Bushfires in Port Lincoln destroy homes, businesses

Bushfires in Port Lincoln destroy homes, businesses

13 January 2009

published by www.news.com.au

Australia — South Australian firefighters were expected to work throughout the night to contain a blaze which has destroyed two homes and continues to threaten properties outside Port Lincoln.

The fire burning out of control on the Lower Eyre Peninsula has also razed sheds, boarding kennels and two significant commercial properties, Country Fire Service (CFS) spokeswoman Tara Rischmueller (Rischmueller) said.

Four firefighters and two residents have been taken to Port Lincoln Hospital with minor injuries, the spokeswoman said.

“The fire is expected to burn throughout the night,” she said.

Up to 170 CFS and Metropolitan Fire Service fire fighters battled the blaze today, which started in an industrial area about 11.30am CDT.

Four aerial bombers and a helitanker were also involved, while two other aircraft surveyed the area.

The fire ripped through 260 hectares as temperatures in SA soared to 41 degrees.

Forty-five fire fighters from the CFS and MFS remained at the fire overnight, with 60 expected at first light tomorrow.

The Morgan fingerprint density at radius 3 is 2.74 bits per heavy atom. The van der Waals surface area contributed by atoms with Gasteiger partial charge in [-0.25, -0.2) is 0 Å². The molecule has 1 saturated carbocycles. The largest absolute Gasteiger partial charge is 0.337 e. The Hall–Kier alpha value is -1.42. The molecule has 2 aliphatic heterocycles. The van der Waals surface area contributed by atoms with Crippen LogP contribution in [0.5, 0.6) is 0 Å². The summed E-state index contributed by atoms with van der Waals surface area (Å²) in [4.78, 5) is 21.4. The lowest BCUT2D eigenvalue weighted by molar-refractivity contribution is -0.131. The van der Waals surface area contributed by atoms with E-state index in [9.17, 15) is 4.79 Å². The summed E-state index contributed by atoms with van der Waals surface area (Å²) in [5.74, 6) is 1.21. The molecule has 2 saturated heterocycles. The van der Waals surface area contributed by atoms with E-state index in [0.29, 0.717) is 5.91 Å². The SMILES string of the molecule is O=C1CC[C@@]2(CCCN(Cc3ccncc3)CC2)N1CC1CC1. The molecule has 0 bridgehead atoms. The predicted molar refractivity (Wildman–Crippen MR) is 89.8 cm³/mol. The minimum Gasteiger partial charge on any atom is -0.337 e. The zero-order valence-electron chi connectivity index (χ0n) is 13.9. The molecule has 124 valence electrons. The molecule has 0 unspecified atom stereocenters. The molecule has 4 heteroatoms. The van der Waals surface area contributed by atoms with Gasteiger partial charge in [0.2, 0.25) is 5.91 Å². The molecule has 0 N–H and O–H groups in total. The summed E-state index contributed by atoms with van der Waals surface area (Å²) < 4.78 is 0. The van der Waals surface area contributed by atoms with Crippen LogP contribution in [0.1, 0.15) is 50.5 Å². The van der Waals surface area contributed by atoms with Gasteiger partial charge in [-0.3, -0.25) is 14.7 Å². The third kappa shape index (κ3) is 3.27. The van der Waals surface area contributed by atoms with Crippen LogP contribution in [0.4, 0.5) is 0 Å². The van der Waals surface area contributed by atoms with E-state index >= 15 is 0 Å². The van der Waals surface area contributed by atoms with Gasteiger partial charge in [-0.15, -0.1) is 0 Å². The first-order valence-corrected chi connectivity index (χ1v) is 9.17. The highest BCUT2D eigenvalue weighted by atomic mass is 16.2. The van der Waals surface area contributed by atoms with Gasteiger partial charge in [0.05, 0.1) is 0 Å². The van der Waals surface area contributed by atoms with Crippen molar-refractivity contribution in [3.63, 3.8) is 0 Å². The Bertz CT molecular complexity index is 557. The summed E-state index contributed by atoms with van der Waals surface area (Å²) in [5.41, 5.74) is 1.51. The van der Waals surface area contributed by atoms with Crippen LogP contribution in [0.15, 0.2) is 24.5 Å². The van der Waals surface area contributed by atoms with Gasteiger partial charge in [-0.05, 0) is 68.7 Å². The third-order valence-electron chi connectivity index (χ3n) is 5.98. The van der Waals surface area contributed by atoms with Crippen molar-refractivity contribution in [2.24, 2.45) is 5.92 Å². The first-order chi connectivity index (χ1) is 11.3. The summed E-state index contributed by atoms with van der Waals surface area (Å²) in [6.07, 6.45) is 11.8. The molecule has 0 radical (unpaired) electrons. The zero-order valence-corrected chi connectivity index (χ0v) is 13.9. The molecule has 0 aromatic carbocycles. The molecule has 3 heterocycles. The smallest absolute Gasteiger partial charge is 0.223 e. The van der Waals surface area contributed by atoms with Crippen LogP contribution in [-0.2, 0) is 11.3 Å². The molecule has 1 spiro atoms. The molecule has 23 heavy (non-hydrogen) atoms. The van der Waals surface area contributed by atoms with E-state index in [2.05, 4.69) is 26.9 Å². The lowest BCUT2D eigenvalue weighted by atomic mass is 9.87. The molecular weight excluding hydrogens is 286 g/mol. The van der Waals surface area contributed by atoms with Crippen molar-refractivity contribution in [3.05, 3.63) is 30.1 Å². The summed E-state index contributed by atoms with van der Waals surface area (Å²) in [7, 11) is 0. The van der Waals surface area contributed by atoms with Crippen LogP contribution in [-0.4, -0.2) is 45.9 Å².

“The temperature has dropped, which is good,” Ms Rischmueller said.

“However, winds from the south are likely to increase so we’re not getting complacent.

“The community should be assured that the fire will be closely monitored throughout the night.”

The southerly winds would push the fire northwards, along the western outskirts of Port Lincoln, Ms Rischmueller said.

A Fire Cause Investigation team will travel to the scene tomorrow.

Residents have been advised to stay in their homes and not drive, because of road closures.

“Close all doors and windows, stay inside until the fire front has passed,” a CFS spokeswoman said earlier.

“After the fire front has passed, you should immediately begin to check your home and extinguish anything that is burning.”

Declared a day of extreme fire danger, police called on the public to report anyone acting suspiciously in rural areas.

A spokeswoman for the South Australian ambulance service said there hadn’t been an increase in heat-related call outs, despite the heat wave.

A maximum temperature of 37 degrees is forecast tomorrow in Adelaide.

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